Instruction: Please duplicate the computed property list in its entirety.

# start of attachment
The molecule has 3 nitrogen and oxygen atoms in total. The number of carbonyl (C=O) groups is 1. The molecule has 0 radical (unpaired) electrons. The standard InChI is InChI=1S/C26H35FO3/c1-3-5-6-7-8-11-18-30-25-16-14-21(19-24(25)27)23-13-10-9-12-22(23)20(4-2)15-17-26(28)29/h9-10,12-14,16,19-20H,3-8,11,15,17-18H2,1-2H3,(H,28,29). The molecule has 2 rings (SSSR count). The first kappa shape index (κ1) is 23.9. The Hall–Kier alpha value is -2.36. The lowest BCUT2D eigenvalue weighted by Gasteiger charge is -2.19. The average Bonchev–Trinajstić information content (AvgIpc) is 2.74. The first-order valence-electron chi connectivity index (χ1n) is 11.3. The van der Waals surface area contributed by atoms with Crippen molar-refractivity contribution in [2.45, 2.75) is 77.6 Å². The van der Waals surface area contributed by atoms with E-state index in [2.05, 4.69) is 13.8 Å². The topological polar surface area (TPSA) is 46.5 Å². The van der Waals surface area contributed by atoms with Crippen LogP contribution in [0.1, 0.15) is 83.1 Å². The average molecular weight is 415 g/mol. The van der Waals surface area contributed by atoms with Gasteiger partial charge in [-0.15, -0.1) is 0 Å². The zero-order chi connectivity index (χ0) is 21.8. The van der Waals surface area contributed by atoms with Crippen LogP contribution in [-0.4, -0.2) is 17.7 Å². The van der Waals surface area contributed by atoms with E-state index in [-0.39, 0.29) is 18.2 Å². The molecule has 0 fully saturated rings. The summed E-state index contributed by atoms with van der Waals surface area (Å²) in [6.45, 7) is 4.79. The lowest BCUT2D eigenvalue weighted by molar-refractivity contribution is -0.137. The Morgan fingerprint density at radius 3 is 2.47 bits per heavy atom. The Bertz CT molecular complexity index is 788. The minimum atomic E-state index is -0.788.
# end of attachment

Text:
The molecule has 3 nitrogen and oxygen atoms in total. The number of carbonyl (C=O) groups is 1. The molecule has 0 radical (unpaired) electrons. The standard InChI is InChI=1S/C26H35FO3/c1-3-5-6-7-8-11-18-30-25-16-14-21(19-24(25)27)23-13-10-9-12-22(23)20(4-2)15-17-26(28)29/h9-10,12-14,16,19-20H,3-8,11,15,17-18H2,1-2H3,(H,28,29). The molecule has 2 rings (SSSR count). The first kappa shape index (κ1) is 23.9. The Hall–Kier alpha value is -2.36. The lowest BCUT2D eigenvalue weighted by Gasteiger charge is -2.19. The average Bonchev–Trinajstić information content (AvgIpc) is 2.74. The first-order valence-electron chi connectivity index (χ1n) is 11.3. The van der Waals surface area contributed by atoms with Crippen molar-refractivity contribution in [2.45, 2.75) is 77.6 Å². The van der Waals surface area contributed by atoms with E-state index in [2.05, 4.69) is 13.8 Å². The topological polar surface area (TPSA) is 46.5 Å². The van der Waals surface area contributed by atoms with Crippen LogP contribution in [0.1, 0.15) is 83.1 Å². The average molecular weight is 415 g/mol. The van der Waals surface area contributed by atoms with Gasteiger partial charge in [-0.15, -0.1) is 0 Å². The zero-order chi connectivity index (χ0) is 21.8. The van der Waals surface area contributed by atoms with Crippen LogP contribution in [-0.4, -0.2) is 17.7 Å². The van der Waals surface area contributed by atoms with E-state index in [-0.39, 0.29) is 18.2 Å². The molecule has 0 fully saturated rings. The summed E-state index contributed by atoms with van der Waals surface area (Å²) in [6.45, 7) is 4.79. The lowest BCUT2D eigenvalue weighted by molar-refractivity contribution is -0.137. The Morgan fingerprint density at radius 3 is 2.47 bits per heavy atom. The Bertz CT molecular complexity index is 788. The minimum atomic E-state index is -0.788.